When defensive back Alan Ball started his nine-year NFL career with the Cowboys in 2007, he was better equipped than most young athletes to manage his finances. His parents had instilled in him the need to save. His mother, Cheryl, was an accountant at Ameritech Financial and belonged to an investment club.
Ball was careful choosing a financial consultant, ultimately working with Courtney Altemus, a private wealth management director at Lehman Brothers and then Barclays. Ball said he appreciated that Altemus “took her hour and genuinely cared about me as a person and my aim, as opposed to just what my fund could do for her and myself.” He described her as a friend and mentor just as much as an adviser.
Ball with the Chicago Bears in 2015.( Photo by Hannah Foslien/ Getty Images)
The two are now colleagues. Altemus has started her own independent firm, Team Altemus, that, instead of managing assets, helps pair clients with an appropriate consultant and gives presentations to college athletes to prepare them for a possible professional career. Ball operates his own real estate investment firm but also is a consultant and team leader helping Altemus in all areas of her company.
“For the longest time, I guessed if I could get to more athletes earlier, I was going to save the world, one professional athlete at the time, and assists them and everything was going to be great, ” Altemus said. “I realized that I was part of the challenge for them because it’s just so hard to tell who you can work with. As much as that’s true for anybody who’s trying to choose a financial adviser, professional athletes are unique because of all the things we know–the age that they’re signing these contracts, the shortness of their career, all of those factors.”
Choosing a trusted fiscal adviser earlier in their pro career is critical for an athlete, and Team Altemus’ unique offering is an AI-powered due diligence tool, DDIQ, that it licenses from financial risk management firm Exiger.
DDIQ scours the open web, premium databases, 125 global corporate registries, and social media to screen consultants for fiscal or reputational risks. DDIQ employs natural language processing in 60 speeches to find possible red flags.
“Especially in high-net worth investment, there is a lot of’ I know a guy who knows a guy, ’” said Exiger Tech president Brandon Daniels, who added: “They’ll think that that kind of colloquial, collegial nature of the investment community and the sports community is a good way to vet someone’s background, and it’s not.”
Young dudes in the league and coming. Question the crap out of anybody dealing with your money. ANYBODY !!!!!
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Daniels gave examples of hazards that had been flagged and problems that had been avoided, including one in which DDIQ identified a one-line remark someone posted on an investigative journalist’s blog that connected that person to an investor with a background of risky investments. Another period, DDIQ discovered that the articles of incorporation a startup had given to a bank were identical to ones found in an online clearinghouse. “I can’t remember the name of it, ” Daniels said with a giggle, “but it was something hilarious like StealMyCorporation.com .”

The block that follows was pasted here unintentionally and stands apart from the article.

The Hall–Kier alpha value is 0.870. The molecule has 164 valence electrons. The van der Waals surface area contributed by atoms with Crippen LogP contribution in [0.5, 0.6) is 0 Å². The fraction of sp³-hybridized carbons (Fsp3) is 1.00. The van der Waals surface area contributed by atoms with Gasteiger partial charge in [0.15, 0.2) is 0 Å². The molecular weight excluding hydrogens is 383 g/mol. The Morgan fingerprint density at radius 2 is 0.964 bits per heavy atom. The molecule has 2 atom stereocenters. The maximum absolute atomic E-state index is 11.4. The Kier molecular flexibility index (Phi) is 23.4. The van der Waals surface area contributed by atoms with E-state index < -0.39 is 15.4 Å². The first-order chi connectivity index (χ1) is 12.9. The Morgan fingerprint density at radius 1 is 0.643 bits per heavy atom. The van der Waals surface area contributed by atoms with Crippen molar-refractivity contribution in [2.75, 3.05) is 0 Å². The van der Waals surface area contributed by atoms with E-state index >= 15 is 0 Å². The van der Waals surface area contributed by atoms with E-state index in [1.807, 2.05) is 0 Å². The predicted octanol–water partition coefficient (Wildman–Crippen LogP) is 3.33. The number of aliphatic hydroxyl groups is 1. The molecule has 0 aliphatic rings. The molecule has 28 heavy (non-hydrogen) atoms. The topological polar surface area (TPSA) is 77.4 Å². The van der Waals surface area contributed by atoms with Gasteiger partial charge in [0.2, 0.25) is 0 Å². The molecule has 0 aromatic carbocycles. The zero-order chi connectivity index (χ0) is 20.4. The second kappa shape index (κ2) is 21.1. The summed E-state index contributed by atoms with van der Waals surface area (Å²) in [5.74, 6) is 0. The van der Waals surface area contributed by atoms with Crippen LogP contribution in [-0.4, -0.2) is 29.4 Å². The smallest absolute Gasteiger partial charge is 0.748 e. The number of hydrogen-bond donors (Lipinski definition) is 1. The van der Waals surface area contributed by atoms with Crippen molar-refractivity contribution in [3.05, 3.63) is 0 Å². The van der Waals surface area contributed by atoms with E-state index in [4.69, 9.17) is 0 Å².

Traditional reports can take thousands of dollars and days of work. DDIQ can complete the task in as little as 15 minutes for a fraction of the cost.
“It be taking hours we don’t have, and if you’re really going to do a thorough undertaking, months, ” Altemus said. “And that’s only step one in moving on to the due diligence phase. Truly, the expertise and the value that I bring, that my partners bring, is so far beyond screening people.”
She started the business two and a half years ago but added the DDIQ tool in December. In addition to being able to Ball, her other partner is Rashad Campbell, a three-time All-Ivy League defensive back at Cornell who later ran at Franklin Square Capital Partners. His brother, Ibrahim, just completed his fourth NFL season( most recently with the Packers ). Rashad considered financial vultures circling around two brothers and wanted to be part of the solution.
Altemus said her firm advises mostly NFL players and a few in the NBA. Her own research found only two other objective third-party investor advocacy companies, and Team Altemus is the only one working with pro athletes. Her company organized and filmed a recent panel on fiscal literacy with Ryan Howard, DeMarco Murray, Carlos Boozer, Tracy Wolfson, and Seth Greenberg.
While there are numerous horror narratives about pro athletes going bankrupt soon after retirement, Altemus prefers to focus on positive outcomes. That starts with early education. Altemus, Ball, and Campbell have made about a half-dozen campus visits to give symposiums on financial planning, including to Clemson, Temple, and Tennessee-Chattanooga.
“The biggest thing for me is assuring someone get it before I did, ” Ball said, adding: “If I can give that to someone else and consider them use it and set themselves in a better situation than I am, to me, that’s all I want.”
— Clemson Compliance (@ Compliance_CU) February 7, 2019
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